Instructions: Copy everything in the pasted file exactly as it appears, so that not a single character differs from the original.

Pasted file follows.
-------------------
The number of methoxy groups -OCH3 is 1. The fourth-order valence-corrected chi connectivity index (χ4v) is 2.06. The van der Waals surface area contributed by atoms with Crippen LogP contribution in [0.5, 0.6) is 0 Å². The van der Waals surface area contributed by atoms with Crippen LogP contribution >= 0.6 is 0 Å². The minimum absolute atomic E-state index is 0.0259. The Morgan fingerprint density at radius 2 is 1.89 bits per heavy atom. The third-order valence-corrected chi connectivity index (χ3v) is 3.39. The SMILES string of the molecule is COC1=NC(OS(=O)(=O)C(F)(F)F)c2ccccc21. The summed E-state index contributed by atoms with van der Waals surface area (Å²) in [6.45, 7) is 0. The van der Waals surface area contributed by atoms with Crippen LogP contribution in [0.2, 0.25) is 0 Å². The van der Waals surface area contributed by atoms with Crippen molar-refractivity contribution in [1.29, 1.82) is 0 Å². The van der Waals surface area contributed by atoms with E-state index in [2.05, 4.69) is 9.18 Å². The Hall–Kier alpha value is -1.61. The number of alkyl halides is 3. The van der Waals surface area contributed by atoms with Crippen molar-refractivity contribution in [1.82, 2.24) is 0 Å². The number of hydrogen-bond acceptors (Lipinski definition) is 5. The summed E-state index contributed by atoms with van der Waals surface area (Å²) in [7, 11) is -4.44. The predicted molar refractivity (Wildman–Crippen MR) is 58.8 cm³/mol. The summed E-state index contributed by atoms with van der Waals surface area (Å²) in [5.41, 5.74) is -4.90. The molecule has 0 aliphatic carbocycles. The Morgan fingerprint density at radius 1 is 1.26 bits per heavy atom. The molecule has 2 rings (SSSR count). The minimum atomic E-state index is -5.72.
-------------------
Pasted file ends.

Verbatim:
The number of methoxy groups -OCH3 is 1. The fourth-order valence-corrected chi connectivity index (χ4v) is 2.06. The van der Waals surface area contributed by atoms with Crippen LogP contribution in [0.5, 0.6) is 0 Å². The van der Waals surface area contributed by atoms with Crippen LogP contribution >= 0.6 is 0 Å². The minimum absolute atomic E-state index is 0.0259. The Morgan fingerprint density at radius 2 is 1.89 bits per heavy atom. The third-order valence-corrected chi connectivity index (χ3v) is 3.39. The SMILES string of the molecule is COC1=NC(OS(=O)(=O)C(F)(F)F)c2ccccc21. The summed E-state index contributed by atoms with van der Waals surface area (Å²) in [6.45, 7) is 0. The van der Waals surface area contributed by atoms with Crippen LogP contribution in [0.2, 0.25) is 0 Å². The van der Waals surface area contributed by atoms with Crippen molar-refractivity contribution in [1.29, 1.82) is 0 Å². The van der Waals surface area contributed by atoms with E-state index in [2.05, 4.69) is 9.18 Å². The Hall–Kier alpha value is -1.61. The number of alkyl halides is 3. The van der Waals surface area contributed by atoms with Crippen molar-refractivity contribution in [1.82, 2.24) is 0 Å². The number of hydrogen-bond acceptors (Lipinski definition) is 5. The summed E-state index contributed by atoms with van der Waals surface area (Å²) in [7, 11) is -4.44. The predicted molar refractivity (Wildman–Crippen MR) is 58.8 cm³/mol. The summed E-state index contributed by atoms with van der Waals surface area (Å²) in [5.41, 5.74) is -4.90. The molecule has 0 aliphatic carbocycles. The Morgan fingerprint density at radius 1 is 1.26 bits per heavy atom. The molecule has 2 rings (SSSR count). The minimum atomic E-state index is -5.72.